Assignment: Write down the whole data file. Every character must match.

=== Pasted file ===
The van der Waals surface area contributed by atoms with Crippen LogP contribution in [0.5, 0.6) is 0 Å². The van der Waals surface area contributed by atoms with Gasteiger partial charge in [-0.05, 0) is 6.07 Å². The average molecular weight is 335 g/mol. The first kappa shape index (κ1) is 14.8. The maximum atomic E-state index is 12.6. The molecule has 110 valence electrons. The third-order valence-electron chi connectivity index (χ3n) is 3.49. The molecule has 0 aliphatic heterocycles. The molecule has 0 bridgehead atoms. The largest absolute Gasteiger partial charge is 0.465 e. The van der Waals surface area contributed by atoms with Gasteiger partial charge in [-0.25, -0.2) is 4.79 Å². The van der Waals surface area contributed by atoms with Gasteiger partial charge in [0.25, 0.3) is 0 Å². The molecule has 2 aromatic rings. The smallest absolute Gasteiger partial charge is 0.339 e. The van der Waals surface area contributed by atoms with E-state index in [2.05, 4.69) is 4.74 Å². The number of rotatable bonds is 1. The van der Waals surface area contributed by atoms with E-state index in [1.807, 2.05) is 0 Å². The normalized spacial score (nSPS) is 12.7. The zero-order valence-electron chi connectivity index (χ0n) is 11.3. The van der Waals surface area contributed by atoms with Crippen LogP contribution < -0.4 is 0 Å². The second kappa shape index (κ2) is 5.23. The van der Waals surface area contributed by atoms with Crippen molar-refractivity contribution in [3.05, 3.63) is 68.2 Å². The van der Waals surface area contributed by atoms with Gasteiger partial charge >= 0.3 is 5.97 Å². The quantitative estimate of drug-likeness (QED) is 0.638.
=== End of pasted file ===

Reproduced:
The van der Waals surface area contributed by atoms with Crippen LogP contribution in [0.5, 0.6) is 0 Å². The van der Waals surface area contributed by atoms with Gasteiger partial charge in [-0.05, 0) is 6.07 Å². The average molecular weight is 335 g/mol. The first kappa shape index (κ1) is 14.8. The maximum atomic E-state index is 12.6. The molecule has 110 valence electrons. The third-order valence-electron chi connectivity index (χ3n) is 3.49. The molecule has 0 aliphatic heterocycles. The molecule has 0 bridgehead atoms. The largest absolute Gasteiger partial charge is 0.465 e. The van der Waals surface area contributed by atoms with Gasteiger partial charge in [-0.25, -0.2) is 4.79 Å². The van der Waals surface area contributed by atoms with Gasteiger partial charge in [0.25, 0.3) is 0 Å². The molecule has 2 aromatic rings. The smallest absolute Gasteiger partial charge is 0.339 e. The van der Waals surface area contributed by atoms with E-state index in [2.05, 4.69) is 4.74 Å². The number of rotatable bonds is 1. The van der Waals surface area contributed by atoms with E-state index in [1.807, 2.05) is 0 Å². The normalized spacial score (nSPS) is 12.7. The zero-order valence-electron chi connectivity index (χ0n) is 11.3. The van der Waals surface area contributed by atoms with Crippen LogP contribution < -0.4 is 0 Å². The second kappa shape index (κ2) is 5.23. The van der Waals surface area contributed by atoms with Crippen molar-refractivity contribution in [3.05, 3.63) is 68.2 Å². The van der Waals surface area contributed by atoms with Gasteiger partial charge >= 0.3 is 5.97 Å². The quantitative estimate of drug-likeness (QED) is 0.638.